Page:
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Coronary Artery Bypass Grafting

Coronary Artry Bypass Grafting (CABG) is nowadays generally performed in patients who are unsuitable for Coronary Angioplasty. This is usually because of the numbers and complexity of the narrowings or blockages in the coronary arteries. With some patterns of heart disease there is evidence that patients will do better after bypass surgery when compared with angioplasty.

The bypass operation is carried out under general anaesthetic. The chest is opened though the breast bone. The lungs collapse and the blood is passed though a heart bypass machine that puts oxygen into the blood and removes carbon dioxide. The bypass machine then pumps the oxygenated blood around the body. The heart is thus temporarily removed from the circulation allowing the heart to be stopped and the surgeon to operate.

The surgeon usually uses a length of vein removed from the patient's leg. One end of the vein is connected to the aorta, the main artery carrying blood from the heart to the body. The other end of the vein is attached to the coronary artery beyond the narrowing or blockage - so constructing a bypass graft taking bood around the narrowing / blockage. In the UK the usual number of grafts inserted is about three. For one of these the surgeon usuall tries to uses an artery that runs just behind the breast bone - the Left Internal mammary artery. The top end of the artery is attached to an artery near the left shoulder. This is left intact and the lower end of the mammary artery is usually attache dto the artery that supplieds the front wall of the heart. This bypass graft tends to last even longer than vein grafts.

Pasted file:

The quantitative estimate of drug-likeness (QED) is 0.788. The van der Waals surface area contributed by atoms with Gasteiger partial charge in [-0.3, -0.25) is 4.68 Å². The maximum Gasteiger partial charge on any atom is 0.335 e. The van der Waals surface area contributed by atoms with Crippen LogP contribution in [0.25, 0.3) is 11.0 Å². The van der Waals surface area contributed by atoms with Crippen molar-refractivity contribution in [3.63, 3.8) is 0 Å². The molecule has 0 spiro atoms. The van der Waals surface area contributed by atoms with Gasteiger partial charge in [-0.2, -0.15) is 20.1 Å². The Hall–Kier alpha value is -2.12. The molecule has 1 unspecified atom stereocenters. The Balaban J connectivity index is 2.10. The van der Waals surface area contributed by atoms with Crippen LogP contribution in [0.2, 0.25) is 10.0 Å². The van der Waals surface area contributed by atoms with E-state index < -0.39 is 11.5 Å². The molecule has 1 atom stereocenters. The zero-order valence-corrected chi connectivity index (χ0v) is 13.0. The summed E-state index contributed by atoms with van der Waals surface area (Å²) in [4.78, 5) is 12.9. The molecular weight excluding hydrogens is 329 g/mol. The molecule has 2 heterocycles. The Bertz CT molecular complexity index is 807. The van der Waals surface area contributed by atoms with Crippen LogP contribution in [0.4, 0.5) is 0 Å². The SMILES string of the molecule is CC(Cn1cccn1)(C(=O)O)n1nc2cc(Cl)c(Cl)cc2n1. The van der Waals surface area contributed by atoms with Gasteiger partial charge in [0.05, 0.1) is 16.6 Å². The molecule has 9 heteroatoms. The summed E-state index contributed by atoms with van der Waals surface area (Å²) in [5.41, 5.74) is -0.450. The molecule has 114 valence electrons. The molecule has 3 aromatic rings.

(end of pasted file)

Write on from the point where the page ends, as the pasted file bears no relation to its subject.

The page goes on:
At the end of the operation, the heart is restarted and the normal flow of blood is reestablished.

After the operation the patient spends 1 - 2 nights in intensive care. Initially they are on a ventillator machine but usually quickly take over breathing normally. Some drugs may be used for a period to help the heart but usually these can be stopped within a couple of days. The next 5 - 6 days are spent getting back to walking and getting about on the ward. Patients usually leave hospital about 7 days after the operation.

There is a period of a few weeks getting back to normal at home after this. Patients usually get back to work about 6 weeks after surgery.

Although this is a general description of bypass surgery there are techniques used in some patients that differ in their details.

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